The lingering wage issue between the members of the organised labour and the Nigerian government is far from over. Despite the fact that the labour movement have made some form of breakthrough with the executive through the tripartite committee, with just the National Assembly left to placate regarding the implementation of a new wage structure, all indications points to a speedy passage of the new wage bill by the legislature.
With that in mind, it all seem set for the implementation of a new wage structure across the country, including the private sector. But in Nigeria, nothing is so straightforward particularly if it involves the tiers of government.
And so it was that a generally accepted minimum wage is still sometime from realisation as the governors have stated their objection to the N30000 demanded by the organised labour. Indeed, some of them have gone as far as to go on record to state that their state will not be able to pay the new wages.
What many of them agree that the current N18000 paid to workers is not true to the reality of what is on ground in the country at the moment, however, they stressed that while a wage increase is paramount and reasonable, labour’s demands is not in conformity with what their states earn and it would be difficult to meet the new wage demands and still carry out other demands of governance.
Many of them proposed figures that are not in conformity with what the organised labour wanted and they were roundly rejected. On his part, President Buhari did try to see reason with the governors he also encouraged them to find a way to work with labour to avoid an impasse that could lead to industrial action. The president’s effort look unlikely to resolve the issue and a showdown between the governors and labour seem inevitable.
Though some states have indicated interest in paying the N30000 minimum wage, the income of states and the of workers in various state differ, some of these states have even gone as far as including it in their 2019 budget, the vast majority are against labour demand and 2019 will likely be the year labour will enter into a showdown with many state governors.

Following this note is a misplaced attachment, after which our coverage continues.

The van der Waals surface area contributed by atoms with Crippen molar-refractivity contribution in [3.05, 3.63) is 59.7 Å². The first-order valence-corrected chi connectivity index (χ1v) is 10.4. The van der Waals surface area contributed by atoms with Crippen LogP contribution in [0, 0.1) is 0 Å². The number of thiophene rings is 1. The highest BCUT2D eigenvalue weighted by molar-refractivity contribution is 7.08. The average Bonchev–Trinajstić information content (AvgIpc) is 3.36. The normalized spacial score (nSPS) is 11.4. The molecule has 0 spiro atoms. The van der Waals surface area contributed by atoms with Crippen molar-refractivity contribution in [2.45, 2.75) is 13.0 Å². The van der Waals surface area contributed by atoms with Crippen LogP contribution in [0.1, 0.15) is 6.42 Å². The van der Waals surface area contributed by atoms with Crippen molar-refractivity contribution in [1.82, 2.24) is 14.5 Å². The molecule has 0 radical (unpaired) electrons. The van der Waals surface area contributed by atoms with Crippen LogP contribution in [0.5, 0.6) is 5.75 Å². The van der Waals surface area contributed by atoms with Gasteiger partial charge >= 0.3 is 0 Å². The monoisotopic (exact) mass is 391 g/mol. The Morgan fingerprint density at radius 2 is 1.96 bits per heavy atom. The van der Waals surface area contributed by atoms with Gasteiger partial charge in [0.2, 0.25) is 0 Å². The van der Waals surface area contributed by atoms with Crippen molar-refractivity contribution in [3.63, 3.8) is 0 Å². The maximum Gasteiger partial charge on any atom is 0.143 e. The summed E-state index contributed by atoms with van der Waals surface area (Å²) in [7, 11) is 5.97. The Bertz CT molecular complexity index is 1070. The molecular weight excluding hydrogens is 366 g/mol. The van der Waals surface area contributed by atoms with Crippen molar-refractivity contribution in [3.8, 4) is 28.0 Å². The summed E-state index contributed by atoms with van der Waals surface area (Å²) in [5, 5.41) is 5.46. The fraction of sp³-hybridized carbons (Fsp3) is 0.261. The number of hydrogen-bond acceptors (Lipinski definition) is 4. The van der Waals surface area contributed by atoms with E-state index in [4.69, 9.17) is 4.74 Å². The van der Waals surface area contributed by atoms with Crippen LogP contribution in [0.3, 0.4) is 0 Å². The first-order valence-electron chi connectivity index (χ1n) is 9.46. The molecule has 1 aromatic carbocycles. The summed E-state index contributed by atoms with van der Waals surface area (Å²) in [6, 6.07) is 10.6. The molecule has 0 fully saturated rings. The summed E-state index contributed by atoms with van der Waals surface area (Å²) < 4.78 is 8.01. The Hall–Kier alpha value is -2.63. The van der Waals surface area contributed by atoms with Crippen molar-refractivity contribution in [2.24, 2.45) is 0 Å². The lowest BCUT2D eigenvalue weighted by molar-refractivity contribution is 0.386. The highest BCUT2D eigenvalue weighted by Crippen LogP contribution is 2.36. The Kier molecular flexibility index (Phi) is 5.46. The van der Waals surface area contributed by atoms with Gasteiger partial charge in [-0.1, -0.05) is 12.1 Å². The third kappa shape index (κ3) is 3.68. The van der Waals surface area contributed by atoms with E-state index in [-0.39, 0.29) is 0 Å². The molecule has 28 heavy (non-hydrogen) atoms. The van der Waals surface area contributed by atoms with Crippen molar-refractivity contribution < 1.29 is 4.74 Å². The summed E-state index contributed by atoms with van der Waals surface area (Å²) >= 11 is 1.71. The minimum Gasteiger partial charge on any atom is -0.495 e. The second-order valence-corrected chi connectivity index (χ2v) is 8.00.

Some of the governors also took exception to the fact that the Federal Government entered into negotiations with labour without impute from them or their representative, to mitigate this, some of them have agreed to enter into separate negotiation with the labour movement on ways to better reach common ground.
A few of them point to the fact that they currently find it difficult to pay the current wages with many of them owing several months of salaries and with no means of paying the arrears in sight, they believe that N30000 will be impossible unless they get some form of assistance from the Federal government.
One governor in particular has stated that the organised labour cannot dictate wages to states, he particularly took exception with the attempt by labour to create an equal wage umbrella across the states and the Federal government. The Governor who happen to be Nasir el-Rufai of Kaduna state insist that labour’s approach is against the principle of Federalism.
“The purpose of government is beyond paying salaries of a few; the purpose of government must be to invest in the future. “Some of governors live large and give the impression that we have enough resources but we do not. “Why are you raising the minimum wage when your sustainable revenues on a monthly basis cannot cover your salaries and overheads?
“You cannot impose on a state government a wage level that exceeds its sustainable revenues. “There is a need to look at the minimum wage, but if you look at the minimum wage, you must also look at the capacity to pay.
El-Rufai’s positions echo that of many governors who claim their state have little or no capacity to pay the new wages, however, there have been calls by some to look at increase the percentage of payment according to the category of the an individual in the civil service. They argue that while N30000 could be the least they pay a worker, the increase could be reviewed downward according to the rank of the individual.
This proposal seem to have the support of many of the governors, there are indications that some in the organised labour will not agree to the proposal and it could be a particular stinging point when negotiating with the governors individually.
It is also believed that members of the organised labour are not very keen on negotiating with each state government individually and they will call for an umbrella wage limit which will undoubtedly lead to some form of dispute between the both parties.
From all indication, the minimum wage struggle is far from finished, even if the National Assembly pass the bill, there is bound to be conflict among the interested parties and some form of strike action is bound to take place.
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